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PART 2—WHATEVER HAPPENED TO STANDARDS (permalink): How much cheating-by-erasure may have occurred in DC’s public schools?
That question will be quite hard to answer, but the story to date has a comical aspect. But first, a basic distinction:
Although the District isn’t a state, it does have a “state education department”—the Office of the State Superintendent of Education (OSSE). That office supervises the DC public schools. In 2008, when this story began, Deborah Gist was DC’s “state superintendent of education.”
Let’s get on with our story:
In the spring of 2008, Michelle Rhee was finishing her first year as chancellor of the DC Public Schools But uh-oh! In Monday’s report in USA Today, Gillum and Bello say that Gist “recommended that the scores of many schools be investigated because of unusually high gains” (see THE DAILY HOWLER, 3/29/11).
When test scores jump in implausible ways, serious people will want to check twice. A bit later, the USA Today reporters describe Gist’s action in a bit more detail:
GILLUM AND BELLO (3/28/11): In 2008, the Office of the State Superintendent of Education (OSSE)…asked McGraw-Hill to do erasure analysis in part because some schools registered high percentage point gains in proficiency rates on the April 2008 tests.
If USA Today’s report is accurate, this would suggest that the OSSE was concerned by the size of some schools’ score gains. At any rate, 96 schools were flagged by McGraw-Hill for excessive wrong-to-right erasures. In at least three schools, 85 percent of the classrooms were flagged for excessive erasures.
But uh-oh: “Although all of the experts consulted by USA TODAY said such aberrations should trigger investigations at the school level, that did not happen in D.C. in 2008.” As they continue, Gillum and Bello report what happened in more detail:
GILLUM AND BELLO: In November 2008, Deborah Gist, then the state superintendent of education, recommended that D.C. public schools and several charter schools investigate why their erasure rates were so high. "It is important to note that these (data) analyses do not suggest reasons for the high erasure rates," Gist wrote to the schools. "However, it is important that all procedures available to us are employed to guarantee the validity of the state assessment system."Seven charter schools responded to OSSE and carried out probes. Gist's proposal met resistance from Rhee's staff, documents obtained by USA TODAY show. Memoranda flew back and forth for five months as D.C. school officials questioned the methodology and the rationale for an investigation.[…]In April , state superintendent Gist left Washington to take a job as head of Rhode Island's state school system. Her successor, Kerri Briggs, then dropped the request for D.C. public schools to investigate its schools. Both Gist and Briggs, now director for education reform at the George W. Bush Institute in Texas, declined to comment.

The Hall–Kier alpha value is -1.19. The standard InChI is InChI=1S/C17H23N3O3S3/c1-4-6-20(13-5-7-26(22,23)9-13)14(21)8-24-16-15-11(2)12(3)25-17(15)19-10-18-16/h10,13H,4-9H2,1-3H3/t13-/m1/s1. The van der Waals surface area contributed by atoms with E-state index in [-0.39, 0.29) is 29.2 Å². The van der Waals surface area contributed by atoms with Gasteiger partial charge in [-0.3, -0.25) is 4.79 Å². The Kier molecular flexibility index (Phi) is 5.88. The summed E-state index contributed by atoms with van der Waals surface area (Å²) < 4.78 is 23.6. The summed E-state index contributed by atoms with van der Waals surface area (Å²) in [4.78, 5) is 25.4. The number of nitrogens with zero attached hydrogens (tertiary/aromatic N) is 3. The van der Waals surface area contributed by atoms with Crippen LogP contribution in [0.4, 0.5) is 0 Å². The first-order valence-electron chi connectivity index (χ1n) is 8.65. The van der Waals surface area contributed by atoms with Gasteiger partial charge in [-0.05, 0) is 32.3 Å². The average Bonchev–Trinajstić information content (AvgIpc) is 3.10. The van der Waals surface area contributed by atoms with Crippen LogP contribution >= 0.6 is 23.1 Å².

Seven charter schools did conduct probes. (USA Today doesn’t report the results.) But for better or worse, the DC Public Schools rejected Gist’s request.
The earth continued to turn; before long, it was time for testing again. But in the spring of 2009, the annual testing produced a new set of excessive erasures. This time, though, the DC Public Schools got off its duff and conducted a probe. Or at least, they gave the appearance.
“After the 2009 tests, the school district hired an outside investigator to look at eight D.C. public schools,” the reporters note. In the following passage, we get a bit more detail:
GILLUM AND BELLO: The tests administered in April 2009 produced another round of score improvements for D.C. schools. The proficiency rate districtwide in reading for elementary schools rose 3 percentage points over 2008; the math rate jumped 7 points.Data obtained by USA TODAY show that, after those tests, 46 D.C. public schools were flagged by McGraw-Hill for having classrooms with high rates of wrong answers changed to right ones.[…]OSSE chose eight D.C. public schools plus four charter schools for investigation. District officials would not identify the eight D.C. public schools, but USA TODAY was told by a former official that Noyes was one of them.[John] Fremer, president of Caveon Consulting Services, the Utah company hired by D.C., acknowledges the investigations were limited and focused mainly on process.